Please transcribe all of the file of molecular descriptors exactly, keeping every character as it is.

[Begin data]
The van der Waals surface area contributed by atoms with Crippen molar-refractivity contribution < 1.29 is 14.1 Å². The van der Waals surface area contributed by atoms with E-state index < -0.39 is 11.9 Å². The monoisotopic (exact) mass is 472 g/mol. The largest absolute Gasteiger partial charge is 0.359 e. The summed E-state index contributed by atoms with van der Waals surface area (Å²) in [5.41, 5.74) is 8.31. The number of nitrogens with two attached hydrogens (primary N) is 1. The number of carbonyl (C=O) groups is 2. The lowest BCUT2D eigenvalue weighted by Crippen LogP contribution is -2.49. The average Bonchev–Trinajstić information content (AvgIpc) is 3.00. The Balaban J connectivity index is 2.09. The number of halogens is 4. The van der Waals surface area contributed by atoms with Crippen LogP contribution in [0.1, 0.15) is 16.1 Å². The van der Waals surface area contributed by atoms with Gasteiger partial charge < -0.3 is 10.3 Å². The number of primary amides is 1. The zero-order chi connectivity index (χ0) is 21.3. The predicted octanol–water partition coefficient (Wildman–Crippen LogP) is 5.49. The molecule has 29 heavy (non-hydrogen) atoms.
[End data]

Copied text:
The van der Waals surface area contributed by atoms with Crippen molar-refractivity contribution < 1.29 is 14.1 Å². The van der Waals surface area contributed by atoms with E-state index < -0.39 is 11.9 Å². The monoisotopic (exact) mass is 472 g/mol. The largest absolute Gasteiger partial charge is 0.359 e. The summed E-state index contributed by atoms with van der Waals surface area (Å²) in [5.41, 5.74) is 8.31. The number of nitrogens with two attached hydrogens (primary N) is 1. The number of carbonyl (C=O) groups is 2. The lowest BCUT2D eigenvalue weighted by Crippen LogP contribution is -2.49. The average Bonchev–Trinajstić information content (AvgIpc) is 3.00. The Balaban J connectivity index is 2.09. The number of halogens is 4. The van der Waals surface area contributed by atoms with Crippen LogP contribution in [0.1, 0.15) is 16.1 Å². The van der Waals surface area contributed by atoms with Gasteiger partial charge < -0.3 is 10.3 Å². The number of primary amides is 1. The zero-order chi connectivity index (χ0) is 21.3. The predicted octanol–water partition coefficient (Wildman–Crippen LogP) is 5.49. The molecule has 29 heavy (non-hydrogen) atoms.